The Employment Relations Authority has held a settlement agreement was not valid as the parties had relied on incorrect information
Mr Bagley was employed by Deloitte as an Associate Director in the Oracle Practice. In June 2018 it became clear that Oracle’s profitability was short of budget. The decision was made to consider restructuring the Oracle business. A meeting took place between Mr Bagley and Mr Glover, a Partner. It quickly became apparent to Mr Bagley that the parties were discussing a “likely restructure which would result in my position begin disestablished.”
Following the meeting, Mr Bagley was advised by HR that he was not entitled to compensation if his position was made redundant. On 30 June 2018, Mr Bagley signed a settlement agreement ending his employment. The agreement did not include redundancy compensation but a significant tax free payment under section 123(1)(c)(i) was made together with notice and commission. Before signing the Record of Settlement, Mr Bagley had taken the opportunity to obtain legal advice, had reviewed his employment agreement, and had reviewed Deloitte’s intranet to see if there were any redundancy policies. He had not been able to find any redundancy policies and relied on the advice of HR that he was not entitled to redundancy compensation.
A week later Mr Bagley was made aware of a redundancy policy dated October 2017 which entitled him to redundancy benefits. He immediately alerted Deloitte. Deloitte dismissed his concerns and referred to the settlement agreement as being full and final, and as having been signed off by a mediator, meaning it could not be reopened or renegotiated. Mr Bagley sought his entitlements in the Employment Relations Authority.
Employment Relations Authority
Deloitte accepted that it had provided incorrect advice to Mr Bagley. However, it attempted to rely on the wording of the Record of Settlement which said it was in “full and final settlement”. Deloitte argued the Record of Settlement was agreed to as an alternative to a possible redundancy, and as redundancy was in contemplation when the agreement was signed any claim in connection with redundancy was settled by the Record of Settlement.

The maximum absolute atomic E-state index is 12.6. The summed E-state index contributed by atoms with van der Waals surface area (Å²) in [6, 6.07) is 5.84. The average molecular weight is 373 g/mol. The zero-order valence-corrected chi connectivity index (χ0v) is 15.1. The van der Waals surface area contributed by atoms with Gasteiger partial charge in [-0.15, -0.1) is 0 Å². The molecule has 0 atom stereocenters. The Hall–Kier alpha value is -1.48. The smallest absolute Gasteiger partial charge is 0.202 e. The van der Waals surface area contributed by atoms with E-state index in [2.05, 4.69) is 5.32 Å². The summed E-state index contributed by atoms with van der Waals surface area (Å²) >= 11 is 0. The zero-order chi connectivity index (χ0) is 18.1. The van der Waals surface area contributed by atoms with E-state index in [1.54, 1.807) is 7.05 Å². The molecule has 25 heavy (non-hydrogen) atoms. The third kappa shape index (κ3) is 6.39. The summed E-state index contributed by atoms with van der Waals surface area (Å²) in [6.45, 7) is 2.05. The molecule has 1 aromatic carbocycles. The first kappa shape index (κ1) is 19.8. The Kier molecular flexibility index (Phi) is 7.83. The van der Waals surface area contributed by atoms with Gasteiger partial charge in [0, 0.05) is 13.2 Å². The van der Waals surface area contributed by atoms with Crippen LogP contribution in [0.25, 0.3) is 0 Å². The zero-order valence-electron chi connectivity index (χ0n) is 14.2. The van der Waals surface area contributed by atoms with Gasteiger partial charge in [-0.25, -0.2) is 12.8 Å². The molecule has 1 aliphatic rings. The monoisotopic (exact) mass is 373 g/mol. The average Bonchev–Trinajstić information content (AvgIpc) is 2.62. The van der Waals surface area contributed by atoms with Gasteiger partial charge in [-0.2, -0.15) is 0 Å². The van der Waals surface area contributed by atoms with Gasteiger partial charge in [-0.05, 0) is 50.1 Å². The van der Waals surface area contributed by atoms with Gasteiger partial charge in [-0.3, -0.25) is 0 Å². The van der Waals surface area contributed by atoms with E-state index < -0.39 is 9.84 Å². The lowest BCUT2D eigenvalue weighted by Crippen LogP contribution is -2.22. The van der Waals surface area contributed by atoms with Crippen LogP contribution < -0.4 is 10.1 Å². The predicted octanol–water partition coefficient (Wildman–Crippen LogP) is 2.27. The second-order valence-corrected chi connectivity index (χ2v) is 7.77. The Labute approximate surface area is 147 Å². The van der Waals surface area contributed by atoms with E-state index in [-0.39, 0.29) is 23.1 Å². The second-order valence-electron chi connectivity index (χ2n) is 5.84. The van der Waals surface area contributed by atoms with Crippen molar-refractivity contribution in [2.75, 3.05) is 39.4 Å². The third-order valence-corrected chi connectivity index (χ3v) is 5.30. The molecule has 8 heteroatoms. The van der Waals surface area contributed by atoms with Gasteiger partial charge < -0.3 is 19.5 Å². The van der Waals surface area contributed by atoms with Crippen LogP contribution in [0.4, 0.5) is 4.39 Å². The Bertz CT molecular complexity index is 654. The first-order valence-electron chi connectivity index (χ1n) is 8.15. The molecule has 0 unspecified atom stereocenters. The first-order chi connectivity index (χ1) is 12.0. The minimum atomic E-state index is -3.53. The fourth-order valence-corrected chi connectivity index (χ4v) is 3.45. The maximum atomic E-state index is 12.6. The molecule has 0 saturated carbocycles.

Mr Bagley said he was entitled to rely on information provided to him on behalf of Deloitte, but that the information provided was incorrect. As he had been misled when entering the Record of Settlement, it should be held invalid. He argued that it would be unfair and inequitable to allow Deloitte to benefit from its own error, to Mr Bagley’s detriment.
The ERA referred to two English judgments which considered the extent to which the “restrictive statutory scheme for challenging employment settlement agreements prevented the Court from intervening.” In both cases, the Tribunal had held that agreements reached under the statutory scheme had to be valid agreements. The ERA said the Record of Settlement between Mr Bagley and Deloitte could not be valid because Mr Bagley had relied on the mistaken representation by Deloitte.
Despite this finding the ERA declined to award a remedy to Mr Bagley. It noted that the payments made under the Record of Settlement amounted to a greater figure than what he would have been entitled to if he had been made redundant. The ERA said a further payment to Mr Bagley would not be just or equitable.
Care should always be taken to provide employees with accurate information relating to their employment entitlements. An otherwise ‘full and final’ settlement may not be so when incorrect information is relied on to the employee’s detriment. Policies should be reviewed regularly so that they are up to date and reflect the employer’s intentions. HR staff should be encouraged to be familiar with policies, codes of conducts and manuals.